A fairly common requirement is to be alerted to changes/updates on a web site. There was recently a question from someone whose job was submitting proposals, and the client due dates were updated on the client's web site. They wanted to ensure that these changes weren't missed. They also followed certain forums and wanted to be alerted to new posts. They were looking for some form of alert (email, desktop message, etc.), when there was a change to a specified web site. Personally, I loved this question and would look forward to as many answers as possible.
The question got an answer or two and then was tagged as a duplicate of another question with 5 answers. Great, 5 answers. I clicked on the link and found that the question and its answers had been deleted. I flagged the problem ("duplicate" of a non-existent question). The flag got marked as helpful. Fantastic, now I might get to see the other answers. Instead, this question was also deleted. (link: https://superuser.com/questions/856317/how-can-i-be-alerted-to-updates-or-changes-on-a-specific-website)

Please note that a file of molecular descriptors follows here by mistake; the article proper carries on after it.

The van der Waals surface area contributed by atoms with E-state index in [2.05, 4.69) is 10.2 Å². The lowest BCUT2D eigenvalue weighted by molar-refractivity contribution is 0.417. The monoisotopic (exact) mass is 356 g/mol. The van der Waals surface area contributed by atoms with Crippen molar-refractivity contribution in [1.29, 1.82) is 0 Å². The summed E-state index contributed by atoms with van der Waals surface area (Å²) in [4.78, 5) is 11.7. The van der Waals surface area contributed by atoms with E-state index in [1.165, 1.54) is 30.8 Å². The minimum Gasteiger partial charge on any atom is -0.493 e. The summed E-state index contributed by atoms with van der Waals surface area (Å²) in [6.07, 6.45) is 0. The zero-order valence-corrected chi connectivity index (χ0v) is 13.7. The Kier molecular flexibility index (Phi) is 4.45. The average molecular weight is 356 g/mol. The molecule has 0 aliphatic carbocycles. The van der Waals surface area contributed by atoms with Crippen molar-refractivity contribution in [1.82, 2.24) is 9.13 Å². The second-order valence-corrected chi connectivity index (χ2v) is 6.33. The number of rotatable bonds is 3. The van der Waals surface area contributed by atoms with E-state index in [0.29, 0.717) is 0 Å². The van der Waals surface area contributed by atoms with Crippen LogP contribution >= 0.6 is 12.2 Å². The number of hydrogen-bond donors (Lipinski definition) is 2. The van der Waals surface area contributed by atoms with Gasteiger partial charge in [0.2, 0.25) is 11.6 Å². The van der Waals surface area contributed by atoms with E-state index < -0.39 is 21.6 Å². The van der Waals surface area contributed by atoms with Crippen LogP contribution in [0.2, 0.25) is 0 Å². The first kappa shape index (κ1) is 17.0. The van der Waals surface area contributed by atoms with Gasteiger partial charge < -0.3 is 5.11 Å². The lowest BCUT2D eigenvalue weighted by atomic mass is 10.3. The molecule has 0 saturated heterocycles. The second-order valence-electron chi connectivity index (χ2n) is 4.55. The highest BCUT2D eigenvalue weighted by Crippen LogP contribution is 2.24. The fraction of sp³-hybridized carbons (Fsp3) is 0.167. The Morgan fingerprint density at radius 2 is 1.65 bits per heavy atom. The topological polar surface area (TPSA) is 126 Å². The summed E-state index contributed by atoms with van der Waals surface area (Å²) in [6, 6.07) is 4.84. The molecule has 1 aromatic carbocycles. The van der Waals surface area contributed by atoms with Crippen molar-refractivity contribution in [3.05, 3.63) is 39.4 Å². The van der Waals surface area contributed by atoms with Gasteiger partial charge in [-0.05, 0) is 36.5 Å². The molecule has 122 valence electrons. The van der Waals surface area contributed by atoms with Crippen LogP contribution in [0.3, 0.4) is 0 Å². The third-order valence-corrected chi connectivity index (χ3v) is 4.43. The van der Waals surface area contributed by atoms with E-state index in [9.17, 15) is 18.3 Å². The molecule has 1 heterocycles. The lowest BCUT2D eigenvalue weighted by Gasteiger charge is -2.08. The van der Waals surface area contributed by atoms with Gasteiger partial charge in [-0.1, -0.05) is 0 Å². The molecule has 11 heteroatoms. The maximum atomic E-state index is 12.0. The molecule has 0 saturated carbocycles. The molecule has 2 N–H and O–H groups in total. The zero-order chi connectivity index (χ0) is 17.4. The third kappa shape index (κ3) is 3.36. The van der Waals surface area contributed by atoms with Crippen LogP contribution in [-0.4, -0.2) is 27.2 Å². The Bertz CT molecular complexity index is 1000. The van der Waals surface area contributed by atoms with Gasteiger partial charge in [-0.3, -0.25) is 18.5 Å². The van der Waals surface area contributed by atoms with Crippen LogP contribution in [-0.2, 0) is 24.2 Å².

I'm trying to understand why this subject is apparently off-topic.
- It isn't a request for online services, although that might be one logical source for a solution.
- I would think something browser-based could be a solution. It might be as simple as an existing browser add-in or feature setting.
- It isn't a shopping request, although software recommendations would not precluded.
- The solution could be a script.
- There might be numerous different possible solutions, although for this type of question, the more the better. That doesn't make it overly broad; the question, itself, is quite focused.
It seems to be within the definition of a hardware/software question, and not substantively different from questions routinely handled here. It's a common, real-life problem involving a computer-based task and the solution is likely to be software-based. What makes this collection of questions off-topic?